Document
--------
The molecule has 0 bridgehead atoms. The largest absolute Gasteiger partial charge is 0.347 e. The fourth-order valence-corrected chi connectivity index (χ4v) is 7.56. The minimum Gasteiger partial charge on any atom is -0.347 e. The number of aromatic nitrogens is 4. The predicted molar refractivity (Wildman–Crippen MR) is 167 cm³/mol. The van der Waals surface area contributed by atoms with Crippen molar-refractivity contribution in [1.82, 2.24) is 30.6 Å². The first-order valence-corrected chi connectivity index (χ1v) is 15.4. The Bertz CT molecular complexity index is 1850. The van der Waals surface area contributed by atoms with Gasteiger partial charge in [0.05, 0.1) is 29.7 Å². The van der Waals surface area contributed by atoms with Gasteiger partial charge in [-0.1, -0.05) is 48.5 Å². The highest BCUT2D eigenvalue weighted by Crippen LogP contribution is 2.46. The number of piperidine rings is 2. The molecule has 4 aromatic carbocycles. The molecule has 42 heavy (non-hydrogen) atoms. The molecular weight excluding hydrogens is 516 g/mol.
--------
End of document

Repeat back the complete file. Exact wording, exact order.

The molecule has 0 bridgehead atoms. The largest absolute Gasteiger partial charge is 0.347 e. The fourth-order valence-corrected chi connectivity index (χ4v) is 7.56. The minimum Gasteiger partial charge on any atom is -0.347 e. The number of aromatic nitrogens is 4. The predicted molar refractivity (Wildman–Crippen MR) is 167 cm³/mol. The van der Waals surface area contributed by atoms with Crippen molar-refractivity contribution in [1.82, 2.24) is 30.6 Å². The first-order valence-corrected chi connectivity index (χ1v) is 15.4. The Bertz CT molecular complexity index is 1850. The van der Waals surface area contributed by atoms with Gasteiger partial charge in [0.05, 0.1) is 29.7 Å². The van der Waals surface area contributed by atoms with Gasteiger partial charge in [-0.1, -0.05) is 48.5 Å². The highest BCUT2D eigenvalue weighted by Crippen LogP contribution is 2.46. The number of piperidine rings is 2. The molecule has 4 aromatic carbocycles. The molecule has 42 heavy (non-hydrogen) atoms. The molecular weight excluding hydrogens is 516 g/mol.